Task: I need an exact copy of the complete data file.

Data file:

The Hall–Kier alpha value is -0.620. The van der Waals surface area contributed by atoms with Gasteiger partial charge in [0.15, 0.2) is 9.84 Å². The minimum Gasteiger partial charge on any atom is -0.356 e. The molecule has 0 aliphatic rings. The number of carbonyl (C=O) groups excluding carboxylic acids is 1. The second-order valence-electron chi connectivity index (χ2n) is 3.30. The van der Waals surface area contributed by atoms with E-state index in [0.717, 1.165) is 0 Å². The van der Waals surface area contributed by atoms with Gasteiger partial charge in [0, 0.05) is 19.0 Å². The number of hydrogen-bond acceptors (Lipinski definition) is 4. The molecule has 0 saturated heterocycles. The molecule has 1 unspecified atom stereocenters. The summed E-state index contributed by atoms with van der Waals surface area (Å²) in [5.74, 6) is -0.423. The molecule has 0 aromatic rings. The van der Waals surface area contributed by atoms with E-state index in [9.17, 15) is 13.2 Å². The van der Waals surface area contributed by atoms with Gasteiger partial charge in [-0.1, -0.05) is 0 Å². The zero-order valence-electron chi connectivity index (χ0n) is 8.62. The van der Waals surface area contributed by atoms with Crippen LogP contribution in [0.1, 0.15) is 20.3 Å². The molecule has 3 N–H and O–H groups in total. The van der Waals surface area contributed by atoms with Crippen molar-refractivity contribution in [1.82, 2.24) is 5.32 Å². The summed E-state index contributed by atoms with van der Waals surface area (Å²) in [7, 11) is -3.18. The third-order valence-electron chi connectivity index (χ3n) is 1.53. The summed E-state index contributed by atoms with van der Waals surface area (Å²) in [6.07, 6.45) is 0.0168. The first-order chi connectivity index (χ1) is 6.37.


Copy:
The Hall–Kier alpha value is -0.620. The van der Waals surface area contributed by atoms with Gasteiger partial charge in [0.15, 0.2) is 9.84 Å². The minimum Gasteiger partial charge on any atom is -0.356 e. The molecule has 0 aliphatic rings. The number of carbonyl (C=O) groups excluding carboxylic acids is 1. The second-order valence-electron chi connectivity index (χ2n) is 3.30. The van der Waals surface area contributed by atoms with E-state index in [0.717, 1.165) is 0 Å². The van der Waals surface area contributed by atoms with Gasteiger partial charge in [0, 0.05) is 19.0 Å². The number of hydrogen-bond acceptors (Lipinski definition) is 4. The molecule has 0 saturated heterocycles. The molecule has 1 unspecified atom stereocenters. The summed E-state index contributed by atoms with van der Waals surface area (Å²) in [5.74, 6) is -0.423. The molecule has 0 aromatic rings. The van der Waals surface area contributed by atoms with E-state index in [9.17, 15) is 13.2 Å². The van der Waals surface area contributed by atoms with Gasteiger partial charge in [-0.1, -0.05) is 0 Å². The zero-order valence-electron chi connectivity index (χ0n) is 8.62. The van der Waals surface area contributed by atoms with Crippen LogP contribution in [0.1, 0.15) is 20.3 Å². The molecule has 3 N–H and O–H groups in total. The van der Waals surface area contributed by atoms with Crippen molar-refractivity contribution in [1.82, 2.24) is 5.32 Å². The summed E-state index contributed by atoms with van der Waals surface area (Å²) in [7, 11) is -3.18. The third-order valence-electron chi connectivity index (χ3n) is 1.53. The summed E-state index contributed by atoms with van der Waals surface area (Å²) in [6.07, 6.45) is 0.0168. The first-order chi connectivity index (χ1) is 6.37.